In the cross-fade: As one phase disappears, a new one begins...

My husband and I put our Chelsea apartment on the market about 2 weeks ago, right after we found an apartment we liked on the upper upper west side. Since the sellers weren’t in a rush, I figured we weren’t either. I had until at least August to chill out in my current one bedroom, the one that I had moved into when I was single, before my husband and I started re-dating. I had some time to enjoy the roof in the summer time, and my eleven-year-old dog Gemma could chillax in the dog run too. I had some time to acclimate to the life stage shift that comes with moving to a bigger space that can accommodate a family, and all the psychological and emotional adjustments that come with it.

So we cleaned and de-cluttered our apartment. Showings began immediately, and fortunately I am able to work from home and can be on call to de-dog the apartment beforehand.

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As in, removing her dog bed from the floor, the sheet from her chaise lounge, and taking a lint brush to the couch and comforter on the bed. It’s her house, we just live in it. (and the rent aint cheap).

Around this same time, I had put the finishing touches on my memoir proposal, and my agent decided it was ready to go “on submission,” which means she puts together a list of publishers with names you may have heard of such as Random House, and submits it to them in the hopes that they buy it. Saying that I had butterflies is an understatement. My story, in a way, my baby, which had been gestating for years was going out into the world, and I was worried and excited. I had written a novel several years ago that had also had a shot at publication, so this wasn’t my first book barbecue. I knew what to expect in terms of process, patience, and the inevitable rejections. But this, this was different. This was not – and is not – fiction. This is real, this is true – or at least my experience of what is true now, and in my memory. With this book, the butterflies had blown up into monarchs that needed to chill the ef out. The book also represents my very own gestation, from young, self-absorbed, and clueless twenty something through the disillusionment and identity crisis of a single divorcee, and then to the third act of me – finding myself and subsequently my true love, my husband, whom I marry at the wizened age of forty.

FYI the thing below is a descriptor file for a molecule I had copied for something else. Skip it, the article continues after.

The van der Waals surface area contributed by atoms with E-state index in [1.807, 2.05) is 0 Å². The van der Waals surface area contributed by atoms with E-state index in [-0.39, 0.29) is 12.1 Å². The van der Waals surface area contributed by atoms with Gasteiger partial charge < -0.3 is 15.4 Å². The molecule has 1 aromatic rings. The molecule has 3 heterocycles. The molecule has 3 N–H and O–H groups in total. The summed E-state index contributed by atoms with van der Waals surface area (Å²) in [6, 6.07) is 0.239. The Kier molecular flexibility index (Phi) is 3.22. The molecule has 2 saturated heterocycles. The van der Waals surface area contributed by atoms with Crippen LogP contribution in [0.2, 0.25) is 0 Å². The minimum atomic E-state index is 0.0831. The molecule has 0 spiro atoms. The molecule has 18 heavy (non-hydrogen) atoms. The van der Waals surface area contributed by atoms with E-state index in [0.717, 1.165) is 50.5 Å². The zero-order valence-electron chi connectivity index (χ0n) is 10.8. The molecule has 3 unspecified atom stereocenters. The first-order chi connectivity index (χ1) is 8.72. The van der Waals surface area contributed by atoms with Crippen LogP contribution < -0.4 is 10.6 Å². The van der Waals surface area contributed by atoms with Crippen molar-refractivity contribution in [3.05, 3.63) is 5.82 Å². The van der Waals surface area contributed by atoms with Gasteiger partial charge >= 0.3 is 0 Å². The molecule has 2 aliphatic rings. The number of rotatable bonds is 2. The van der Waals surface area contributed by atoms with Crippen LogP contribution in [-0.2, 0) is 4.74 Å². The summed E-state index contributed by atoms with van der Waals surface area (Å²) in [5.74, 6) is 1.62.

On the morning my literary agent hit the proverbial “send” on my memoir, my real estate agent emailed my husband and I to say that an offer had been made on our apartment, and they wanted to move in as soon as possible – in no less than four weeks. This would mean we might need to find a temporary housing solution in the interim.

Luckily, I was in a taxi with my best friend and colleague, Kelly, because I burst into tears. “Isn’t this good news??” she asked, looking at me with compassion and confusion.

I nodded at her, as tears streamed down my face. “I feel like I got shot out of a canon, ” I told her, aware of how dramatic that sounded. “It’s a just a lot,” I said.

But tears? Like this? This was indeed good news. My thoughts immediately went to Gemma, who had just turned eleven, and this only made me weep more. I thought of her then, curled up on her throne in her palace, white face tucked into her lumpy chest – my furry baby with whom I had moved close to ten times with in the last decade, from multiple temporary homes after my ex-husband and I separated, to NYC in various sublets. Who had been my companion through all my joy and pain, and the thought of moving her yet again undid me.